3. Incoming boxers start to hang around the edge of the ring and watch the sparring.
If actual sparring — and I’m not talking about brawling, but the real, hard work of boxing — doesn’t draw the attention of at least a few people at the gym, then you don’t have half a shot at developing a team. No one cares enough to even watch.
Find another gym, because this one might be about fitness, but it ain’t about boxing.
4. Lower-level boxers ask permission to get in the ring.
Nobody is going to mail you an engraved invitation to join them in the ring. No coach is going to plead with you pleasepleaseplease darling, won’t you give sparring a try.
Don’t stand around and wait for someone to move your boxing forward! Ask for it, and don’t rest until you start making headway.
I know it scares the shit out of you. But what’s the point of this sport, after all? As one of my coaches always quips, “This ain’t knitting.” Not that there’s anything wrong with knitting. Me, I’m scared of needles. I’d rather gear up and box, or go home. Where there’s no knitting happening.
When you have newer boxers eager enough to get in the ring, you know you have a potential team coming along. The real trick is if they’ll come back after their first few sparring sessions. If you have good coaches and a team already starting to gel, you’ll see the more experienced boxers helping the newer ones along, because they know it means more sparring work for them, and they’re hungry for all the sparring they can get.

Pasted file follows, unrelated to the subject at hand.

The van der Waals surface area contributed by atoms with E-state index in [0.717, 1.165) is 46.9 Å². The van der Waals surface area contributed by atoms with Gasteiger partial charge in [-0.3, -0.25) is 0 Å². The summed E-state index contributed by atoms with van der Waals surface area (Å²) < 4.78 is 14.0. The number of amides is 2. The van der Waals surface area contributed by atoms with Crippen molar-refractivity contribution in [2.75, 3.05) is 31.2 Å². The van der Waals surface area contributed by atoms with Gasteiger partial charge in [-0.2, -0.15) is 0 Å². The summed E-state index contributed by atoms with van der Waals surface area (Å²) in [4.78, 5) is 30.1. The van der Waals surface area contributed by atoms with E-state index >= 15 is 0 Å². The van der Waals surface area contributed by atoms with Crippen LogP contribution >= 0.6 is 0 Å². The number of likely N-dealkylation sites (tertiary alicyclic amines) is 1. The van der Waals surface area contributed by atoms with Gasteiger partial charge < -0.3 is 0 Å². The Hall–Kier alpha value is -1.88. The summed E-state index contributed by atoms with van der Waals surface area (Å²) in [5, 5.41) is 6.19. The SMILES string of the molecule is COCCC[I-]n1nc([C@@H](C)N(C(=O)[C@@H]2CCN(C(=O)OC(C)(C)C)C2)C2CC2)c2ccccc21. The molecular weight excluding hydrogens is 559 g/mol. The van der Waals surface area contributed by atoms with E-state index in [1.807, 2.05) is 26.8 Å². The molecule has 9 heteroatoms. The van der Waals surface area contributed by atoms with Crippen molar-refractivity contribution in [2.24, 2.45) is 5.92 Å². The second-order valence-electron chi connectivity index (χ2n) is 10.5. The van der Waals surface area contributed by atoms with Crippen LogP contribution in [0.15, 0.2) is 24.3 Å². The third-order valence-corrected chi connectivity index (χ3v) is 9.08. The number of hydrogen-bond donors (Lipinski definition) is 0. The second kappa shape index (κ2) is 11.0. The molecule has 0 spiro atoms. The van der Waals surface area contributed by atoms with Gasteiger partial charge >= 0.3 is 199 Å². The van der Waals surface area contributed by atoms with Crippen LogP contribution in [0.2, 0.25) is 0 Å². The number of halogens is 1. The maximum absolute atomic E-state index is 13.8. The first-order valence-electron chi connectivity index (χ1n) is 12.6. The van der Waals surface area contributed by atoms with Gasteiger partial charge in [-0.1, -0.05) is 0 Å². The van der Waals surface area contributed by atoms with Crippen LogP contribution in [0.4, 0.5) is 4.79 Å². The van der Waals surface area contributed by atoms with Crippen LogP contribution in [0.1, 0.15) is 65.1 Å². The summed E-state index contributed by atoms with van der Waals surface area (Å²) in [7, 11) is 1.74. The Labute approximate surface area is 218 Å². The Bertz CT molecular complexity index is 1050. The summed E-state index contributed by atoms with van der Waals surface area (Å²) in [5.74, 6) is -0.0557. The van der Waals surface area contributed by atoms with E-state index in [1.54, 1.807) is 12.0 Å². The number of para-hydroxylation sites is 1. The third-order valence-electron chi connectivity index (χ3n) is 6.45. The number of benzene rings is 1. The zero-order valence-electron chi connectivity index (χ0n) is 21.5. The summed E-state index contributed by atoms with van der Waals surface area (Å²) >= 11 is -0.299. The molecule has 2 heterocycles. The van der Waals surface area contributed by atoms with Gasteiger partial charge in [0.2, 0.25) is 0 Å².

5. Nobody’s trying to kill nobody.
Look, if you hurt your sparring partner you got nobody to spar with. If your ego is so big you gotta beat on people to prove how badass you are, you got no business being on a team. Go pro, train in your own private gym, and get out of everyone else’s space; you’re a royal princess and we’re all fed up with that dumbassery.
When you see better boxers adjusting to the level of their sparring partners and bringing out the other person’s BEST WORK, you have a team in the making. When your fighters can openly tell each other to pull the heat — and they are always listened to — you are so fucking golden. Fort Boxing Knox, baby. (Get it? Golden? Never mind. Sorry.)
Of course boxing hurts! You are gonna hit and get hit. But real boxers save the knockout power for the official matches. Otherwise, you work with your people, and try not to injure anyone.
6. Everyone coaches when they can, encourages when they can’t.
In addition to seeing my Second Round team put forth some of their all-time best work in the ring this week, it was this particular item that made me grin like an idiot all night long.
The coach is the top dog in the gym; when she or he is talking, everyone else listens. But when she’s not talking and you hear the other team members coaching whoever’s in the ring — and telling them the RIGHT STUFF — you know your team is really coming together.
And when two people are boxing their hearts out in the ring and you hear others cheering for and calling encouragement to both of them… Well. You’ve found not just a boxing team, but a family. And this is one of the greatest joys in any sport. Snif. I love y’all.
I get lots of this in my boxing work; I hope you’re getting some in yours too.
Top photo: Creative Commons by Pieter Baert